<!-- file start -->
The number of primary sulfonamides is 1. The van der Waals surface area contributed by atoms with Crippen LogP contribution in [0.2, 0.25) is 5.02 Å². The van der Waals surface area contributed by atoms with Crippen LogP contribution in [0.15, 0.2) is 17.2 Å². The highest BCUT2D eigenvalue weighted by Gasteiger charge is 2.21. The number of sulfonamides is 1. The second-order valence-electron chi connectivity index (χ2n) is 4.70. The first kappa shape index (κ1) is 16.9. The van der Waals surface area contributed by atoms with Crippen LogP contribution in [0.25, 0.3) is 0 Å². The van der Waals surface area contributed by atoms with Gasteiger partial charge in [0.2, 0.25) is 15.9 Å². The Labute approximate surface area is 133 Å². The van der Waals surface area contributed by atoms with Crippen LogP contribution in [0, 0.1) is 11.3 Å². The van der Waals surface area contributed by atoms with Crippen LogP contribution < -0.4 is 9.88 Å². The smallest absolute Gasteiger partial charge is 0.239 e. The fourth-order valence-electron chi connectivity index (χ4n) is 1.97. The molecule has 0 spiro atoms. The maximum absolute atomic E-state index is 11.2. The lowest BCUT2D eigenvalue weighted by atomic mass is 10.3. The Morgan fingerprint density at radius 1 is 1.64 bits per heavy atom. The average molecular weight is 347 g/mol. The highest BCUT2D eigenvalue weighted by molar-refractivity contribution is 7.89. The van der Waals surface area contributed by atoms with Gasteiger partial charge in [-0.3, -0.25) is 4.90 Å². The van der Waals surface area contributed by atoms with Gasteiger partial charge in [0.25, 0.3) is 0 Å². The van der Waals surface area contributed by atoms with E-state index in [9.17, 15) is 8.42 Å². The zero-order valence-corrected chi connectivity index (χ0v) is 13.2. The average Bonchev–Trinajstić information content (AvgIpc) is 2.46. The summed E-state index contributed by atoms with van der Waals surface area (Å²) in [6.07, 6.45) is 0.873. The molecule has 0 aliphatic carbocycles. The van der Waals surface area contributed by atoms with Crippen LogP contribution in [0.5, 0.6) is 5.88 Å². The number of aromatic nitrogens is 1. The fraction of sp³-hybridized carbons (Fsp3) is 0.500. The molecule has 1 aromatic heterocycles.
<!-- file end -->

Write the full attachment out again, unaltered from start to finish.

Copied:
The number of primary sulfonamides is 1. The van der Waals surface area contributed by atoms with Crippen LogP contribution in [0.2, 0.25) is 5.02 Å². The van der Waals surface area contributed by atoms with Crippen LogP contribution in [0.15, 0.2) is 17.2 Å². The highest BCUT2D eigenvalue weighted by Gasteiger charge is 2.21. The number of sulfonamides is 1. The second-order valence-electron chi connectivity index (χ2n) is 4.70. The first kappa shape index (κ1) is 16.9. The van der Waals surface area contributed by atoms with Crippen LogP contribution in [0.25, 0.3) is 0 Å². The van der Waals surface area contributed by atoms with Gasteiger partial charge in [0.2, 0.25) is 15.9 Å². The Labute approximate surface area is 133 Å². The van der Waals surface area contributed by atoms with Crippen LogP contribution in [0, 0.1) is 11.3 Å². The van der Waals surface area contributed by atoms with Crippen LogP contribution < -0.4 is 9.88 Å². The smallest absolute Gasteiger partial charge is 0.239 e. The fourth-order valence-electron chi connectivity index (χ4n) is 1.97. The molecule has 0 spiro atoms. The maximum absolute atomic E-state index is 11.2. The lowest BCUT2D eigenvalue weighted by atomic mass is 10.3. The Morgan fingerprint density at radius 1 is 1.64 bits per heavy atom. The average molecular weight is 347 g/mol. The highest BCUT2D eigenvalue weighted by molar-refractivity contribution is 7.89. The van der Waals surface area contributed by atoms with Gasteiger partial charge in [-0.3, -0.25) is 4.90 Å². The van der Waals surface area contributed by atoms with Gasteiger partial charge in [0.25, 0.3) is 0 Å². The van der Waals surface area contributed by atoms with E-state index in [9.17, 15) is 8.42 Å². The zero-order valence-corrected chi connectivity index (χ0v) is 13.2. The average Bonchev–Trinajstić information content (AvgIpc) is 2.46. The summed E-state index contributed by atoms with van der Waals surface area (Å²) in [6.07, 6.45) is 0.873. The molecule has 0 aliphatic carbocycles. The van der Waals surface area contributed by atoms with Crippen LogP contribution in [0.5, 0.6) is 5.88 Å². The number of aromatic nitrogens is 1. The fraction of sp³-hybridized carbons (Fsp3) is 0.500. The molecule has 1 aromatic heterocycles.